Last week on ‘Darkblock Presents,’ we sat down with All.Art/SolSea curator, Jovana Nedeljkovic. We discussed All.Art’s recent switch to all virtual galleries, the ins and outs of 3D walk-through exhibitions, and the future of NFT galleries and curation. Watch the full recap here.

Darkblock: How did you transition from traditional museum curation into digital?

I worked for almost 10 years for the Museum of Yugoslavia in Belgrade. I was always more focused on contemporary art and research-based contemporary artistic practices. I’m actually quite new to Web3. I heard about NFTs and I was like, ‘What’s going on here and how will curating work?’ Then I decided to join the amazing team at All.Art/SolSea. 

How does a curator rotate collections? How do you decide what you want to show?

One of the collections that I was in charge of had around 2,000 objects. The process of curating is much slower in real life than in the Web3 space. Some [IRL] exhibitions can take two or three years. It takes a huge team of people working closely with designers, architects, etc. There is a lot of collaboration.

Do you encourage artists to join not only the digital space but NFT land? 

With virtual reality, I think you should look at it kind of critically. Digital art is perfect for NFTs. But if you are working with art whose materiality is important, then maybe not. 

I worked on one exhibition that had so many pieces not ideal for VR. To tell you the truth, it was hell to make that exhibition. Not for me personally, for our 3D techs. In some cases, you shouldn’t turn your art into NFTs.

What you can definitely do and think about is adding different layers of story to the artwork. For example, if you have a painting with different layers, you can deconstruct the artwork and NFT-ize certain parts of it.

Overall, I believe that traditional art or physical art should still exist.

Are there any trends in AI art that you are seeing?

Yes, we’ve seen a significant advancement of AI, especially in the past few months. This artist, Sophia Elvis, takes participants’ dreams and turns them into art using 70% AI and the rest traditional art in Photoshop. It’s amazing what you can do with prompts and entering different things…you can get amazing stuff with AI, it’s a bit scary.

Tell us a little about the last VR exhibition you did.

The last one we did featured a Puerto Rican artist. While we were working on the exhibition, Hurricane Fiona happened. So he would send emails saying ‘Sorry, I didn’t have electricity this week,’ but still send these ideas. A lot of the things he sent were visual materials, like the pink wallpaper you see in the corner. He was passionate about the project and it was really such a pleasure to work with him. It was really a feeling of artists, curators, and designers working together and overlapping not only in real life but in this space as well.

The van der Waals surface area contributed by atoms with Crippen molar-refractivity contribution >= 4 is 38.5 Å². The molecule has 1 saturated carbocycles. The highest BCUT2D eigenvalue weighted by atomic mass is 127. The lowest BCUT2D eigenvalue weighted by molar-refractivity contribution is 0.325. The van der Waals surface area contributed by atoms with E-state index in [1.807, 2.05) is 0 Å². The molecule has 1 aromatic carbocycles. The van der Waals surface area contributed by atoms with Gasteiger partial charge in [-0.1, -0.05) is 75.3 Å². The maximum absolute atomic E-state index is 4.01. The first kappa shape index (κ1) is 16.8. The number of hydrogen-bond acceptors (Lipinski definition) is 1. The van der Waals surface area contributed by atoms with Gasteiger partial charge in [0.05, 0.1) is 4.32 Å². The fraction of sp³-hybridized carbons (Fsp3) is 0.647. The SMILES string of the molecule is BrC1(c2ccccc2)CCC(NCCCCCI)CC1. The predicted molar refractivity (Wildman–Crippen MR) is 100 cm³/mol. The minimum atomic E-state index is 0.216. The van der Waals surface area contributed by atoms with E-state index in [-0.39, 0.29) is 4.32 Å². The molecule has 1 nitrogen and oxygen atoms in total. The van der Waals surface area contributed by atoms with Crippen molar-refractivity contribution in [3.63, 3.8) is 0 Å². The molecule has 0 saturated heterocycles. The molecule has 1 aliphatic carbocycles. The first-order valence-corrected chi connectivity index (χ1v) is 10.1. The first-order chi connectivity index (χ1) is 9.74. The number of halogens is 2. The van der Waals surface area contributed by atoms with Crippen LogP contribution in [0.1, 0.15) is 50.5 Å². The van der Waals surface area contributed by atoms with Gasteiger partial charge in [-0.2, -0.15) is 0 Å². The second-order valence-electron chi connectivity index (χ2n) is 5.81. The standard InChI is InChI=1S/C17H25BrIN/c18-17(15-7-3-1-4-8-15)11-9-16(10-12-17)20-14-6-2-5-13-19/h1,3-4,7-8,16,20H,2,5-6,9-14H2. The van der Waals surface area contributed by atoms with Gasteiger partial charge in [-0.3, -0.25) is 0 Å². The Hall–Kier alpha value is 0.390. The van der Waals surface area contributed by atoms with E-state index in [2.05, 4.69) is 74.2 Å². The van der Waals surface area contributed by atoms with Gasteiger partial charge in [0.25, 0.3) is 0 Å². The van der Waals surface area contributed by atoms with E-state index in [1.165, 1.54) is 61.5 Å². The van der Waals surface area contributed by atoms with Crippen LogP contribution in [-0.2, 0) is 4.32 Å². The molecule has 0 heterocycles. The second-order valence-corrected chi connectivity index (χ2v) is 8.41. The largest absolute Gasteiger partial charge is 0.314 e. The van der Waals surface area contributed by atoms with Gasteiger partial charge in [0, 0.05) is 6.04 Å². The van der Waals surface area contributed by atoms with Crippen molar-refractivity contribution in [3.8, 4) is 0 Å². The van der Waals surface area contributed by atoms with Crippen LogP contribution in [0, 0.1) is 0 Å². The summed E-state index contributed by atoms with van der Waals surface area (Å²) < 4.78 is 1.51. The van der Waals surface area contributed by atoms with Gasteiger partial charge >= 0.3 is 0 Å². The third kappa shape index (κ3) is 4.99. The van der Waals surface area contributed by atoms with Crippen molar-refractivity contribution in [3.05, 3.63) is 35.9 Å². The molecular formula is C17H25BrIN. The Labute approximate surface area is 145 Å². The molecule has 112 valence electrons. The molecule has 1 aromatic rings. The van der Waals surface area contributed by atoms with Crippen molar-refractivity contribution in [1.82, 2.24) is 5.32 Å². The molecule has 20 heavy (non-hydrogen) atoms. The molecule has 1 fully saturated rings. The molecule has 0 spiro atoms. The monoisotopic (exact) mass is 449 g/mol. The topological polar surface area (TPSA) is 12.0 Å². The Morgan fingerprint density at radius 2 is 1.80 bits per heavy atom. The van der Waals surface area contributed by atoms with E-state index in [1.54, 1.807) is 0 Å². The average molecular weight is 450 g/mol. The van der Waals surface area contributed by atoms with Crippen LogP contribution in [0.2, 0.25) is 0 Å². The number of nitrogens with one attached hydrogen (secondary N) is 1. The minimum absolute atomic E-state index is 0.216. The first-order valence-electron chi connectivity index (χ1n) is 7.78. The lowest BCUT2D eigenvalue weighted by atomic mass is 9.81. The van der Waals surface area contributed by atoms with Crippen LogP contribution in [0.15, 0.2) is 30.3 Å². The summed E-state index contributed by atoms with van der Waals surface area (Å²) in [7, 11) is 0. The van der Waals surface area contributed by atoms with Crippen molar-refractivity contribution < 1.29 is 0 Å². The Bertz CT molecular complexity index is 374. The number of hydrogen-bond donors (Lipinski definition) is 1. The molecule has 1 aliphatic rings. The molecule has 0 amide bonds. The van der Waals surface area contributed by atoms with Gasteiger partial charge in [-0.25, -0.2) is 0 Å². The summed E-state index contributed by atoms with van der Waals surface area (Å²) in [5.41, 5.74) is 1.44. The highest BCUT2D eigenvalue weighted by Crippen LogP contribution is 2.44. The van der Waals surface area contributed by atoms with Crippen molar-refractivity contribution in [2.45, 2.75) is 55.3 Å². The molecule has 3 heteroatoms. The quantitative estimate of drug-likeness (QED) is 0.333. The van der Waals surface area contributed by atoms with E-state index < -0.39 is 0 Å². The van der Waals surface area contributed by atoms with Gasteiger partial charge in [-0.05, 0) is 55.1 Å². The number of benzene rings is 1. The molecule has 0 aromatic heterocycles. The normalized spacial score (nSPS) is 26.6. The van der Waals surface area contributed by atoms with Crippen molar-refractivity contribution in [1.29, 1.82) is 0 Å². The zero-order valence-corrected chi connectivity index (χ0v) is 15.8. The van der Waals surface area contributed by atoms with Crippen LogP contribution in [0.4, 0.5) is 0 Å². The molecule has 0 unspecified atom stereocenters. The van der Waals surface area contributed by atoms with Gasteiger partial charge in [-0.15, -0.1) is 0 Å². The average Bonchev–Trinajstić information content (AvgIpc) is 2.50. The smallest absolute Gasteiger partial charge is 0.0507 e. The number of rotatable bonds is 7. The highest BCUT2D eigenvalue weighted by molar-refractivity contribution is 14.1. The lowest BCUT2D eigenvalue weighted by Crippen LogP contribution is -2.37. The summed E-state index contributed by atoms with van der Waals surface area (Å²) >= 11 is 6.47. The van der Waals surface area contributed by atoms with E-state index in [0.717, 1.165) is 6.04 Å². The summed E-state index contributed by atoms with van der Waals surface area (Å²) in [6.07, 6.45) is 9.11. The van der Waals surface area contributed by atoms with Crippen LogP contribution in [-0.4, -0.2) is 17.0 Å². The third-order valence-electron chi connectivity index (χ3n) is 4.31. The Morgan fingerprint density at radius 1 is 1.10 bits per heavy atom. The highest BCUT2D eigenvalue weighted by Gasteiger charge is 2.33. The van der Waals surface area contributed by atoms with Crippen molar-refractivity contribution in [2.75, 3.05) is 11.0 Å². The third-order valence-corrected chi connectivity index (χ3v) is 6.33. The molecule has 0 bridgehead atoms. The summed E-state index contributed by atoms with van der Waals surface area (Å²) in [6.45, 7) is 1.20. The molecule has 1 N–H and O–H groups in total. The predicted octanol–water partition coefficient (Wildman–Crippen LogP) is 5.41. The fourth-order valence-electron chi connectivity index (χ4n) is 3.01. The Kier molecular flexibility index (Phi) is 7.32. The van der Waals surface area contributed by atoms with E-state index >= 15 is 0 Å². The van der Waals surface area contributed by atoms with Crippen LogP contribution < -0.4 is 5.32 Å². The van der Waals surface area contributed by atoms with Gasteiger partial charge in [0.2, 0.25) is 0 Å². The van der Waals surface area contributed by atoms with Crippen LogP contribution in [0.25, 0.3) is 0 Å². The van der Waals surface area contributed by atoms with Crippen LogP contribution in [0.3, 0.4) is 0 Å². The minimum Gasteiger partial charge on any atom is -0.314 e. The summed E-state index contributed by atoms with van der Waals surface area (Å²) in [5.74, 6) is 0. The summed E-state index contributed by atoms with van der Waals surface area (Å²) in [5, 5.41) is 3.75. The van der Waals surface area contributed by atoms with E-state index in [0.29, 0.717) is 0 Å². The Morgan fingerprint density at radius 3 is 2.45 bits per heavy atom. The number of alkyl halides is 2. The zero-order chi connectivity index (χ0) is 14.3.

How many virtual halls or exhibitions does All.Art have?

We have around 20 halls available and they vary on how customizable they are. For example we put one artist in a huge temple like the Pantheon called “Temple of Dreams.” She makes this beautiful AI art that works well in the space. But once you use a space like this [temple] for something, you can’t use it too much, it becomes a bit boring and people have already seen it. Hopefully we will work on creating more art galleries, but for now we have about 20 spaces we can use and then a few custom made or clone VR exhibitions. 

The experience of building an exhibition is so different. Working in the physical world, when you want to make an exhibition, someone has to build it. Here, you just have some clicks. Sometimes it feels like I am playing Sims again.

Are there plans for interactivity?

Absolutely. Yes. We can be interacting in five minutes! They’re [the exhibitions] all available for viewing on the web. But they’re also available on headsets on the VR All.Art App, one of the products of the All.Art universe.

For artists without a large following, what do you recommend for them to get involved?

For me, I really don’t think the number of followers on Twitter or Instagram is necessarily the main criteria. We have some really great artists who have 1,000 followers, not 5k or 10K. One of the main things to get on the radar is—and I know it can be a hassle—to apply for collection verification. People are usually scared like, ‘I’m not gonna apply for collection verification because I don’t have all the followers.’ Doesn’t matter. Apply. You just have to be a real person who wants to try and we’ll work the rest out together.

Big thanks to Jovana for taking the time to sit down with us and chat about NFTs and the future of virtual exhibitions.

Tune into Darkblock Presents every Thursday on Youtube Live and make sure to send us your questions, topics, and guest suggestions!